After discovering a series of negatives in an abandoned skyscraper in St. Louis, Aaron Farley altered the degraded images with caustic colors.
On April 18, the blog–cum–nonprofit will host a goth opera benefit starring performance artist Joseph Keckler.
Dona Nelson’s works are literally made to stand up for themselves, bolted to wooden platforms and staged in coteries of pictorial bodies.
The Department of Homeland Security’s call for proposals for a wall to be built along the Mexico–US border elicited hundreds of designs. Here are six of them.
Adrián Villar Rojas has transformed the open-air space into a dystopian banquet hall where culture is the main meal, long-ago consumed.
Artists and activists gathered at MOCA Geffen to protest what they consider Mendieta’s erasure from the canon and the disassociation of her death from Andre’s story.
Two films made almost 50 years apart use silent shots of landscapes to examine the conditions that drove two young people to criminality.
Artist Ardian Syaf included religious references and an allusion to recent Indonesian political demonstrations in an X-Men comic.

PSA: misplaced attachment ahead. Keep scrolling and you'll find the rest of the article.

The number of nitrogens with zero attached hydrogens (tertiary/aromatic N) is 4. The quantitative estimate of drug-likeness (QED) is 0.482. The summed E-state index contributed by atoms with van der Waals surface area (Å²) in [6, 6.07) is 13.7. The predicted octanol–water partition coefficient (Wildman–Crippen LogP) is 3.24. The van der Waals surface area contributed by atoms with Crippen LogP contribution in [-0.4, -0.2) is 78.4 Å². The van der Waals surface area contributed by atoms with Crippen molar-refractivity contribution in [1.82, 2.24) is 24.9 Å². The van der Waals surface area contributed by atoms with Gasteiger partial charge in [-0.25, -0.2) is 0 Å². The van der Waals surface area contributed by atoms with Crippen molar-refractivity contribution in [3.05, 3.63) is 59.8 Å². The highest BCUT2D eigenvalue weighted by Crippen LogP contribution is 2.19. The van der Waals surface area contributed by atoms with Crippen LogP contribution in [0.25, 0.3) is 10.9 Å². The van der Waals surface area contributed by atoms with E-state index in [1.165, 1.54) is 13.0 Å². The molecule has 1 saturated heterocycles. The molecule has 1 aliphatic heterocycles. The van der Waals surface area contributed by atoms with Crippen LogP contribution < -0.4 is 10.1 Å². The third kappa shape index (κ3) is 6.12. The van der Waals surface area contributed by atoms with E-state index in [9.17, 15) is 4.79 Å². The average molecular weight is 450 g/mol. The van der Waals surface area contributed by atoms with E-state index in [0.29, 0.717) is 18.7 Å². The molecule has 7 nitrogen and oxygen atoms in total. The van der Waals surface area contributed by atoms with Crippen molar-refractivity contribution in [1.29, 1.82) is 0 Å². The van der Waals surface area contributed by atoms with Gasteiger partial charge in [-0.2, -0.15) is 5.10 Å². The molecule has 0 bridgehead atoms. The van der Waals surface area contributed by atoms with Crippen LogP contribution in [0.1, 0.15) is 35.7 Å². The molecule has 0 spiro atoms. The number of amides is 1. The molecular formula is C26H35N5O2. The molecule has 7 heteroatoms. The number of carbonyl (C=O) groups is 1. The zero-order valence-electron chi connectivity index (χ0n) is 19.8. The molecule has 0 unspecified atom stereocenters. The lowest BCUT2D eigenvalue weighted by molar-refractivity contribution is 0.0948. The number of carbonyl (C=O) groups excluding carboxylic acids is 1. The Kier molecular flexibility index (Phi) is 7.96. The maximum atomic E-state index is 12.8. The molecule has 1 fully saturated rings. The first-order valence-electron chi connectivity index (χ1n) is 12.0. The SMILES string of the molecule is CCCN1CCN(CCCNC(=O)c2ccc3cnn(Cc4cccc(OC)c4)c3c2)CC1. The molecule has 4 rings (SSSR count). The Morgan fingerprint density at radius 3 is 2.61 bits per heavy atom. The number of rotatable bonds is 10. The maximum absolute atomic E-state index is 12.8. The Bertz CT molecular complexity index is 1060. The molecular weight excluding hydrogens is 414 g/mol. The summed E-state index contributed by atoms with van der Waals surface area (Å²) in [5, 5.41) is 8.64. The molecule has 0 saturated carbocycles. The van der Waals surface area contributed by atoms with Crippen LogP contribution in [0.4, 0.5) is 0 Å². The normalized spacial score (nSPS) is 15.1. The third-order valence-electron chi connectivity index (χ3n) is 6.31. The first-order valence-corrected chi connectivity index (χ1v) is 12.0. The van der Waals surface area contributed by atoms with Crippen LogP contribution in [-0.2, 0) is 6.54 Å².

The characters of Romare Bearden’s collages, on view now at DC Moore Gallery, form a kind of pantheon, a great mythological scheme particular only to the black American South.
Kristen Radtke’s graphic memoir uses photos and the death of her uncle as touchstones to illustrate parallel forms of decay and loss.
Honolulu’s first biennial, The Middle of Now | Here, is a challenge to the notion that Hawaii is “in the middle of nowhere.”
This week in art news: the co-founders of a Tehran gallery were charged with attempting to overthrow the Iranian government, demonstrators protested the opening of Carl Andre’s retrospective at LA MOCA, and a man stepped on a blue pigment piece by Yves Klein during a press conference in Nice.